It is now worth while testing the drive to see if tightening up the platform motion will fix the problems.  Reinstall the drive and reconnect the electronics and motor.  Now do the same tests as above with various settings of the stop screw.  I obtained considerable improvement by reducing the platform motion from the original 0.5 mm to 0.05 mm. Reinstall the drive and check it as described above. If the delay is less than 6 seconds and symmetrical the drive is within specifications and you have fixed the problem.  Ideally, the lash should be 2 to 4 seconds which is the specification described in the operation manual.  In fact 2 to 4 seconds is the lash in the gear train itself and the minimum lash that can be expected.

In the case that the above tactics do not fix the drive, the following instructions for a more complete overhaul and modification of the drive mechanism can be undertaken.  Do not do this part unless you have confidence that you can finish the job.  It is quite tricky.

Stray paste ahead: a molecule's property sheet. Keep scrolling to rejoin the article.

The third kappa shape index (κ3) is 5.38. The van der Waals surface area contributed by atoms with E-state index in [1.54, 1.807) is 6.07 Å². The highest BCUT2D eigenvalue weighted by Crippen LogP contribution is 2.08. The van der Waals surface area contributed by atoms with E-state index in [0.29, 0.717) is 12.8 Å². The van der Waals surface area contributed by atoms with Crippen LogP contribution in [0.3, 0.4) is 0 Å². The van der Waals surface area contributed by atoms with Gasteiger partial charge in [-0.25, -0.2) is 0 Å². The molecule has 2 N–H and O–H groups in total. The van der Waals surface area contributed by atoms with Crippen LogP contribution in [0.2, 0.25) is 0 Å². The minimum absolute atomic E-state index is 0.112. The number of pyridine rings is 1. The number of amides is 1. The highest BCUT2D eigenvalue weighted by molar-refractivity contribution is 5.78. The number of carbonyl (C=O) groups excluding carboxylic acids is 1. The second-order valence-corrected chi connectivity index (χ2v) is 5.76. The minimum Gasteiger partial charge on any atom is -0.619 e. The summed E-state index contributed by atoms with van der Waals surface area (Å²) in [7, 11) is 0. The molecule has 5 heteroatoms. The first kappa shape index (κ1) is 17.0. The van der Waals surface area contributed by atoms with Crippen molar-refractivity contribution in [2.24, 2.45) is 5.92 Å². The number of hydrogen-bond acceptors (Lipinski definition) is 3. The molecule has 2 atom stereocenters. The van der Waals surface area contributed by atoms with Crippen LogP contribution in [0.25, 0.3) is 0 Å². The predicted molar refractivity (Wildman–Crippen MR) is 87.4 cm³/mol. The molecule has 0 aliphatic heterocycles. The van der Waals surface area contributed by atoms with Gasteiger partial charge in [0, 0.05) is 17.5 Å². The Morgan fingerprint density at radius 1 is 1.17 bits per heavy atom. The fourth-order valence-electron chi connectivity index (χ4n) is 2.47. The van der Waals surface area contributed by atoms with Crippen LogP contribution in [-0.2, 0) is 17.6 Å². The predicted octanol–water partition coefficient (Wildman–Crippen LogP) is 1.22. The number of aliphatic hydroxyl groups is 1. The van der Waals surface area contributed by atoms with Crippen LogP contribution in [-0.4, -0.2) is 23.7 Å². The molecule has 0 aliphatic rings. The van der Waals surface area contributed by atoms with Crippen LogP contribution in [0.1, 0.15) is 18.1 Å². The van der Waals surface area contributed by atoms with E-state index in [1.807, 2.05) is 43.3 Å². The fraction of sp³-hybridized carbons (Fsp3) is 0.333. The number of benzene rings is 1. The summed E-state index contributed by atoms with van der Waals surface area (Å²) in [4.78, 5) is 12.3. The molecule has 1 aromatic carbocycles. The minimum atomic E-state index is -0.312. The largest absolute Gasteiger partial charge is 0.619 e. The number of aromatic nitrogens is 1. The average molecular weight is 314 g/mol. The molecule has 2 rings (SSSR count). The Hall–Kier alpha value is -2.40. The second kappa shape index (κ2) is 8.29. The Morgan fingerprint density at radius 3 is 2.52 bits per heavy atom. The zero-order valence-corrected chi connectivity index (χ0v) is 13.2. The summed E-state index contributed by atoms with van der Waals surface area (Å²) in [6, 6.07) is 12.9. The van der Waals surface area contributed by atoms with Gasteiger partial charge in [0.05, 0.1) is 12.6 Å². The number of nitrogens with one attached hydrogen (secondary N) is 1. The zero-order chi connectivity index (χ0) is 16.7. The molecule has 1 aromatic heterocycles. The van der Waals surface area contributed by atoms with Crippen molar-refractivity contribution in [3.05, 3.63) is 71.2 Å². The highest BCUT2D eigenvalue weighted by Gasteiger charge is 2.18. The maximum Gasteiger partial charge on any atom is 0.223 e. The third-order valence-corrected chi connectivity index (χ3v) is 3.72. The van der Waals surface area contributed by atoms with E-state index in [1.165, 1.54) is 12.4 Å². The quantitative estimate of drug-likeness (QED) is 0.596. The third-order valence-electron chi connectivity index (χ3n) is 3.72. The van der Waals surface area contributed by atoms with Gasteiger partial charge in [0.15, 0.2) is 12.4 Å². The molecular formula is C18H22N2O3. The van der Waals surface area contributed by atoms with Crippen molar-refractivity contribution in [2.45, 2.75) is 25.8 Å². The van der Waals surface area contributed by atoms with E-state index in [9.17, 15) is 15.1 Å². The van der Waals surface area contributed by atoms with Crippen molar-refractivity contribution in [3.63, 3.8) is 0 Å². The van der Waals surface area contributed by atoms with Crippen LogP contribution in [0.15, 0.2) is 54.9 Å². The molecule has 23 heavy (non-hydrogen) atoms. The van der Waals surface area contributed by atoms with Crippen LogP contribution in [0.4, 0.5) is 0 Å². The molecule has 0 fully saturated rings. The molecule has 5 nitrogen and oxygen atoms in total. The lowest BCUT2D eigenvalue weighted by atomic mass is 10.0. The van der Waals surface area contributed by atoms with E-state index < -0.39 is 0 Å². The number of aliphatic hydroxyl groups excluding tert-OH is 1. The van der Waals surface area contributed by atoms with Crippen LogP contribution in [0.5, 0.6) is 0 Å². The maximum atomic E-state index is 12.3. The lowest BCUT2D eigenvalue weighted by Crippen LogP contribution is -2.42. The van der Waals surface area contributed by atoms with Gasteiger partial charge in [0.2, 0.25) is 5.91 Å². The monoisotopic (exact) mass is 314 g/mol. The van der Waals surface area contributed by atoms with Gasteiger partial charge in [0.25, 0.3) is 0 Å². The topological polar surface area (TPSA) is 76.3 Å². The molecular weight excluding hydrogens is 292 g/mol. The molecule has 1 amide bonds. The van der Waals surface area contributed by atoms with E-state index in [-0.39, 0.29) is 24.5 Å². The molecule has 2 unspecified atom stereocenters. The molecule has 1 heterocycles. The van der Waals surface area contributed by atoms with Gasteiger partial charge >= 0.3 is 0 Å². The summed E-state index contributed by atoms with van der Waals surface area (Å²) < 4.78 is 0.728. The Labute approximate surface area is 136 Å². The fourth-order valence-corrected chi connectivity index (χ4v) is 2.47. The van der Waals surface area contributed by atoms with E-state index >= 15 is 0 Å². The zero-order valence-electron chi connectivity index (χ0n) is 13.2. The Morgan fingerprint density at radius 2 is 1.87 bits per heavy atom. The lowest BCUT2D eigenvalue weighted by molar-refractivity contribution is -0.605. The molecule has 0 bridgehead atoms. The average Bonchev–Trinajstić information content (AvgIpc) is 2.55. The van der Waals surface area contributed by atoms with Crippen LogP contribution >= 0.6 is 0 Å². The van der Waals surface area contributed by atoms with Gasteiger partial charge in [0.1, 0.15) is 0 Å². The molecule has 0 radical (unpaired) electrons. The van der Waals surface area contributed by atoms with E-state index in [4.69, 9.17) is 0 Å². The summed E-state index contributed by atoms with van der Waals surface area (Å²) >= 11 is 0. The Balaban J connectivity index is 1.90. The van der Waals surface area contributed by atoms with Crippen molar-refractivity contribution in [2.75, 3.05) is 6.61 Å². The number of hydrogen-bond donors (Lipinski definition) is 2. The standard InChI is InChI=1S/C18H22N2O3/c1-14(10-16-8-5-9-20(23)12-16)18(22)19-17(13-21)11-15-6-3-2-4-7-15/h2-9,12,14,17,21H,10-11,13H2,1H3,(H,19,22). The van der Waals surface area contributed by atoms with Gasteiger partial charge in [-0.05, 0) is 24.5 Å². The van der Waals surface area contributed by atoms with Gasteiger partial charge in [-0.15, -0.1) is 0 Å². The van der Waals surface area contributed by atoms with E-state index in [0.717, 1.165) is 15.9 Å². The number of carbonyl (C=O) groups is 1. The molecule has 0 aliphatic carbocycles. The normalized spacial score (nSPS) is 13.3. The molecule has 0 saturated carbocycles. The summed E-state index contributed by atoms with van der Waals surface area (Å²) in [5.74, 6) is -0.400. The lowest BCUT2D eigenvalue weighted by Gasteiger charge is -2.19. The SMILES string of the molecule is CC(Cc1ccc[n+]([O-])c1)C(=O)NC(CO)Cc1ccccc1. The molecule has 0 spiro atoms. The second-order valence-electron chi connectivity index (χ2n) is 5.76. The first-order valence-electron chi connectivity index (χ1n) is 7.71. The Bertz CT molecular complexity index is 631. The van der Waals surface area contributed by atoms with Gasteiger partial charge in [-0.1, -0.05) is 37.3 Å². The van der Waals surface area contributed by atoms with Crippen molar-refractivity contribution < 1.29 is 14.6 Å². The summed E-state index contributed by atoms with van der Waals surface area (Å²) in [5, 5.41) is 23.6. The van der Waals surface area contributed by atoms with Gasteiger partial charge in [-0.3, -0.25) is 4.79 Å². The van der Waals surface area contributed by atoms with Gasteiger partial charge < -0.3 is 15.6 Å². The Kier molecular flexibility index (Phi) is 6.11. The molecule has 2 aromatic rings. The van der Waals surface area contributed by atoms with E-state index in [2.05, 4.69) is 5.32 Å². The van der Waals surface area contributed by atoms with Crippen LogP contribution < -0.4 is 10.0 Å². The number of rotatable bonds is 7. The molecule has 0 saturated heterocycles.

There are three additional areas where lash can take place.  One is lash in the gear set itself.   This cannot be corrected but should (must) fall well within the limit that can be corrected with the declination lash setting.   Another is in motion between the gearbox structure and the worm gear shaft housing which results from the slightly flexible rubber connection  at that point.  This is a very small amount and may not need correcting.  (I corrected it anyway in the course of fixing the third problem area.)  The third area of lash, which existed in both of my drives was a loose gear on the end of the worm drive shaft. This looseness accounted for 5 to 11 seconds of lash all by itself.   I believe one of the gears,  that on the 12",  wore itself loose through use of the telescope over a period of about a year.  The 10" has only a few hours of use so I assume it was out of specification originally.  The connection between the gear and the worm shaft  is under the full torque of the motor increased by the gear ratio which is 60.  (The motor turns 60 times as fast as the worm and thus the torque is 60 times larger.)  This is the point of largest torque in the gearbox and was apparently too large for the connection between the final gear and the worm shaft.